Exports tumbled 14.7 percent from a year earlier to USD 46.8 billion in October, worse than market expectations of a 13.8 percent drop. That was the 11th consecutive month of decline and the biggest fall in nearly four years, largely due to the US-China conflict, as well as the stagnant semiconductor sector and a slowdown in the global economy.
Sales of semiconductors, which account for around 20 percent of total exports, plunged 32.1 percent. Memory chip prices exhibited a steadier trend, but they are still below last year’s level. The inventory of DRAM chips that remained at glut levels despite increasing demand also contributed to lower exports. Also, shipments of petrochemicals declined 22.6 percent on the back of falling demand, decreasing prices, and higher regular maintenance; while exports of secondary batteries dropped 11.2 percent from an all-time high reached in October 2018.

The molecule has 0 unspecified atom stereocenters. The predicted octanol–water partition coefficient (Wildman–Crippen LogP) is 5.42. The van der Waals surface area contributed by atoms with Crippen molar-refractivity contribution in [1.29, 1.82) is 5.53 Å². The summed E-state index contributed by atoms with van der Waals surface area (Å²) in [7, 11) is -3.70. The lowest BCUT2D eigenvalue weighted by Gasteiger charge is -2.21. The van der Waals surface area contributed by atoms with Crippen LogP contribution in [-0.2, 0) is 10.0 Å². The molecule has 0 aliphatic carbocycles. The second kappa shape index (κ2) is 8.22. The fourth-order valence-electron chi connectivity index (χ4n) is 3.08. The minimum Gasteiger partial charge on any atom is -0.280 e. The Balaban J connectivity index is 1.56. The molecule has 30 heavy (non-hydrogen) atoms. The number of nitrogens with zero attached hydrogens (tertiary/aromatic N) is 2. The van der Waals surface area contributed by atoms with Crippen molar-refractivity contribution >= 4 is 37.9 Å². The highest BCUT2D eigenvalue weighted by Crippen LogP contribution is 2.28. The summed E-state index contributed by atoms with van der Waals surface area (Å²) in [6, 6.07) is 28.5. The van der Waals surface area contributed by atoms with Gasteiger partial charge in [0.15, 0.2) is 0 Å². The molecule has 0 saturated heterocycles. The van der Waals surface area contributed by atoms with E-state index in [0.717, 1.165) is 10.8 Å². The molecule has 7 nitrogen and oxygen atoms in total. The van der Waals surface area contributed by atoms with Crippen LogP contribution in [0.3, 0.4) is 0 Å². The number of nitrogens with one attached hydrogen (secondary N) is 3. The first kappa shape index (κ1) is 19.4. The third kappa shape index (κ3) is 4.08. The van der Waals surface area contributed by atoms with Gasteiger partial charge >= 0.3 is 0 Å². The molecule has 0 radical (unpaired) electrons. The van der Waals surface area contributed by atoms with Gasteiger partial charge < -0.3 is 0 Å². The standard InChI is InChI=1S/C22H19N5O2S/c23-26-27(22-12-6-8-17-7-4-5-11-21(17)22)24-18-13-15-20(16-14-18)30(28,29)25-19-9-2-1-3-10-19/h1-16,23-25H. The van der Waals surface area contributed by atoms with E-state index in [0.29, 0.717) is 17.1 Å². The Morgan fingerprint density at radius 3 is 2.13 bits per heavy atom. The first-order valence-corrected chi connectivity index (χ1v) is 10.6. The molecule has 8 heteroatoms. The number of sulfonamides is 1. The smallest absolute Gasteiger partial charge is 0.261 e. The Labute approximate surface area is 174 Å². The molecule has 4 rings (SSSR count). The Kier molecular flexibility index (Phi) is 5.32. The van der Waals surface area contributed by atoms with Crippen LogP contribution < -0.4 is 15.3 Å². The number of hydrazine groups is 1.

Meanwhile, bio-health products gained 7.8 percent as the medical device markets in China and Russia are expanding. Cosmetics climbed up 9.2 percent as more products were shipped to China and ASEAN. Those that drew attention were perfumes, face washes, makeup foundations, and deodorants. Agricultural and fisheries products went up 3.0 percent thanks to greater overseas demand for noodles and squids among many others.
Among major trade partners, exports to China slid 16.9 percent and those to the EU dropped 21.2 percent. Shipments to the Middle East, on the other hand, inched up 0.9 percent.
Imports slumped 14.6 percent to USD 41.4 billion,
compared to market forecasts of a 13.2 percent decline. That was the sixth straight month of year-on-year decrease in purchases.
Considering the first ten months of 2019, the trade surplus narrowed sharply to USD 34.1 billion from USD 60.8 billion in the corresponding period the prior year.